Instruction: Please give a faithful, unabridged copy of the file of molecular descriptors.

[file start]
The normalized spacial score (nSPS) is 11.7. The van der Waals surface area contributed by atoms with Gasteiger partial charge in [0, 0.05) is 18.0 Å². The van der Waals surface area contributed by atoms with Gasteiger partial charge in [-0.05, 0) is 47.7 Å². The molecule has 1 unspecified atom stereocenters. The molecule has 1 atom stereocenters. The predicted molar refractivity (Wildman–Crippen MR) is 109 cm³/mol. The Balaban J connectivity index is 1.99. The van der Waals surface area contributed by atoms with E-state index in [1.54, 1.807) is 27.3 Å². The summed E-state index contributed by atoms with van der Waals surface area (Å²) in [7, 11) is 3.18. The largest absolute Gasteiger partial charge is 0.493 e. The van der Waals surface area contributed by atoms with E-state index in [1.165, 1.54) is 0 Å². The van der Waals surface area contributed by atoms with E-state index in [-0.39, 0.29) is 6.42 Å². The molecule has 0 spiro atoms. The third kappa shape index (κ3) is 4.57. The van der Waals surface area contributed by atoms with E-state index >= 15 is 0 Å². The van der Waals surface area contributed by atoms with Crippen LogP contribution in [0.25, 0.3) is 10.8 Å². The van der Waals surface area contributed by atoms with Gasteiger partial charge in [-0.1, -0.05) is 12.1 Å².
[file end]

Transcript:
The normalized spacial score (nSPS) is 11.7. The van der Waals surface area contributed by atoms with Gasteiger partial charge in [0, 0.05) is 18.0 Å². The van der Waals surface area contributed by atoms with Gasteiger partial charge in [-0.05, 0) is 47.7 Å². The molecule has 1 unspecified atom stereocenters. The molecule has 1 atom stereocenters. The predicted molar refractivity (Wildman–Crippen MR) is 109 cm³/mol. The Balaban J connectivity index is 1.99. The van der Waals surface area contributed by atoms with E-state index in [1.54, 1.807) is 27.3 Å². The summed E-state index contributed by atoms with van der Waals surface area (Å²) in [7, 11) is 3.18. The largest absolute Gasteiger partial charge is 0.493 e. The van der Waals surface area contributed by atoms with E-state index in [1.165, 1.54) is 0 Å². The van der Waals surface area contributed by atoms with E-state index in [-0.39, 0.29) is 6.42 Å². The molecule has 0 spiro atoms. The third kappa shape index (κ3) is 4.57. The van der Waals surface area contributed by atoms with E-state index >= 15 is 0 Å². The van der Waals surface area contributed by atoms with Crippen LogP contribution in [0.25, 0.3) is 10.8 Å². The van der Waals surface area contributed by atoms with Gasteiger partial charge in [-0.1, -0.05) is 12.1 Å².